So is it hardship duty for the trade to taste wine at 9:00 am? Perhaps. I read more than one Tweet and Facebook post pondering the state of our collective health. “Sip, swish and spit” skills are mandatory.

The Premiere weekend launched into high gear on Friday morning with a very special tasting opportunity. A multi-vintage perspective included young wines from 2009, 2010 and 2011. A retrospective tasting of library wines from 1984, 1994 and 2004 offered the rare opportunity to experience vintages chosen for decennial rhythm rather than ratings. Most of the library wines were Cabernet Sauvignon (or Cab-predominant blends). Looking back, the top professional raters gave the 1984 vintage a 92-94 score (with differing views on whether this vintage is likely past its peak, so give it a try); 95-97 for the 1994 vintage (definitely drink now); and 91-95 for 2004 (drink now or hold).

It was impossible to do justice to all 39 young and library wines in the allotted two hours, so of the 26 library wines I tasted, these were my top five:

1984 Sterling Vineyards Reserve Merlot was quite washed out in color, but the fresh aroma was medium+ with plenty of fruit; soft tannins, medium+ body and intensity; a balanced wine. Hurry up!

1994 Beaulieu Vineyards Georges de Latour Private Reserve Cabernet Sauvignon was fresh and clean; nice complexity of vibrant black fruit, violets and brown baking spices from oak influence; soft tannins, long finish. Drink now.

1994 Caymus Vineyards Special Selection Cabernet Sauvignon presented a soft copper tinge in the glass, but despite a slight overtone of alcohol on the nose, on the palate the wine was soft and complex with notes of cedar along with dark fruits. Drink now.

2004 ERBA Merlot was characterized by a very long finish, a pleasant quaffable wine with velvety tannins and medium+ intensity of aromas and flavors. Drink now.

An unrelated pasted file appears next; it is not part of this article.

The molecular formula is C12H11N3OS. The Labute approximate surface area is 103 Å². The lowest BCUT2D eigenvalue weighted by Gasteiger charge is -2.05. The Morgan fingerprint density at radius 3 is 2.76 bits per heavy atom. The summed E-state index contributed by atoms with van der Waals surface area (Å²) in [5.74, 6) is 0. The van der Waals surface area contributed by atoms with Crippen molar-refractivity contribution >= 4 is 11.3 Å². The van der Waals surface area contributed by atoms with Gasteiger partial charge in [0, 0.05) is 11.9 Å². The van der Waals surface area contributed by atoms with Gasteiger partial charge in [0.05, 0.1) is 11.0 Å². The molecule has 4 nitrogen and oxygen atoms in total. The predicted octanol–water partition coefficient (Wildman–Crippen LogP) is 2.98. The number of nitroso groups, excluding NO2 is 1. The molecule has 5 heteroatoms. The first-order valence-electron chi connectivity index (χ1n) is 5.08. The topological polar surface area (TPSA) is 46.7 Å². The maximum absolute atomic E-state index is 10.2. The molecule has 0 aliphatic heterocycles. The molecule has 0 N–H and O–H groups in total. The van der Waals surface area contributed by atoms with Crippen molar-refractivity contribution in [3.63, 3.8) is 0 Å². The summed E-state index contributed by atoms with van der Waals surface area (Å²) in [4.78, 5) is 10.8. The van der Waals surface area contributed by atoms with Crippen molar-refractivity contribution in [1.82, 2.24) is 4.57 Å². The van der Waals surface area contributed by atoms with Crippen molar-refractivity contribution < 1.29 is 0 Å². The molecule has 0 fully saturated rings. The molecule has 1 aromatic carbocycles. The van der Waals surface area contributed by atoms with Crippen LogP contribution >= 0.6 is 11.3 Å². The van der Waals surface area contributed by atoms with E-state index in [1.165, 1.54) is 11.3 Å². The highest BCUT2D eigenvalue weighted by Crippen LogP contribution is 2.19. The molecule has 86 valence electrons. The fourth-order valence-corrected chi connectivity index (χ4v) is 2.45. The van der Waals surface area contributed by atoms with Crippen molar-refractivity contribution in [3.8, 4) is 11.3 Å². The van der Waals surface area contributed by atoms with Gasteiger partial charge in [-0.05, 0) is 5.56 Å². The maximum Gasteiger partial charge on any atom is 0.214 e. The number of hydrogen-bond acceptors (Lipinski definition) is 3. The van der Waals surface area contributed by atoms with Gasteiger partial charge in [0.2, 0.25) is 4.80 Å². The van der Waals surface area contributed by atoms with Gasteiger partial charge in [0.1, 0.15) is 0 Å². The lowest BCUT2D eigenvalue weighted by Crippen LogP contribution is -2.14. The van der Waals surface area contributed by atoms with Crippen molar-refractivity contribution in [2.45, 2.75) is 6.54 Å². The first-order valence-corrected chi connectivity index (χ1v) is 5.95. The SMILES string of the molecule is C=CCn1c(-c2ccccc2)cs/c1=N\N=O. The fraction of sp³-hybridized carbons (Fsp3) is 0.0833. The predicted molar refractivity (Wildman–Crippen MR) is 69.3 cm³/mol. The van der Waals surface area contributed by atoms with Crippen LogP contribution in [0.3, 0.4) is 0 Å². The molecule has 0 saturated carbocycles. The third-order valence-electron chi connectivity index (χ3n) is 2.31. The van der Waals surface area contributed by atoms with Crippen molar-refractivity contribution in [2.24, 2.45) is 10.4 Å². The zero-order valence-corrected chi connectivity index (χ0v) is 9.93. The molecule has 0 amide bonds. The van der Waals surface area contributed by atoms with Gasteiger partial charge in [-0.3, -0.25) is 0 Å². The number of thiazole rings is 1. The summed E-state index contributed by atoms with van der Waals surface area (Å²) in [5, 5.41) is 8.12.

2004 Corison Winery Napa Valley Cabernet Sauvignon was clearly young and fresh compared to the older library wines, but definitely a balanced wine with well-integrated tannins; complex red and black fruits, medium+ intensity. Drink now or hold.

Tim Mondavi, Continuum winery, and Kathy Merchant at the Pritchard Hill Premiere Preview Party

Tim Mondavi, Continuum winery, and Kathy Merchant at the Pritchard Hill Premiere Preview Party

Premiere Preview Parties moved into high gear at about noon and carried on into early evening with sneak peeks of the 2012 vintage wines that would be auctioned the following day. (Please stay tuned for an in-depth look at wines from four of Napa Valley’s 16 AVAs tasted during preview parties: Oak Knoll, Pritchard Hill, Spring Mountain and Stags Leap.)

On Saturday morning, the Premiere Napa Valley Barrel Tasting and Auction event machinery worked smoothly to transport hundreds of people from remote parking to The Culinary Institute at Greystone and get them checked in for the barrel tasting and auction. On the second floor, 225 stations were ready to roll for the brisk three-hour marathon tasting of 2012 barrel samples, already being touted as “very good to excellent” vintage overall. Ladies and gentlemen, start your engines!

Premiere Napa Valley 2012 barrel tasting at The Culinary Institute of America at Greystone

Premiere Napa Valley 2012 barrel tasting at The Culinary Institute of America at Greystone

First, a bonus note about my permanent “best of show.” Keever Vineyards, owned since 2003 by Bill and Olga Keever and their children Jason and Ashley, has been a favorite wine of mine for many years. Their winemaker Celia Welch is a rock star in Napa Valley. Often impatient for that “drink now” moment to arrive, I have managed to preserve a Keever library of wines from 2006-2009. Growing in popularity, their 2010 vintage sold out in three months, but it is possible to taste the 2011 vintage at the winery in advance of release and get on the list for annual wine allocations.

Wine writers who attended the Symposium were asked by NVV to taste 14 randomly selected wines, choose a favorite, and write a note about the wine and/or winemaker. These notes will be compiled and published soon in the St. Helena Star.

In the meantime, here are my notes on the top five 2012 barrel samples from Lots 113-126, along with a list of the other wines, all in order of personal preference:

1. Robert Keenan Winery (Spring Mountain) took a unique twist for Premiere Napa Valley with a mouth-watering “A Nod to History” Zinfandel blended with Merlot and Cabernet Franc (10% each) as well as whiffs of Carignane and Alicante. Aged primarily in neutral oak, this special heritage blend offered bright cherry and raspberry notes. Nils Venge, consulting winemaker. [Lot 120]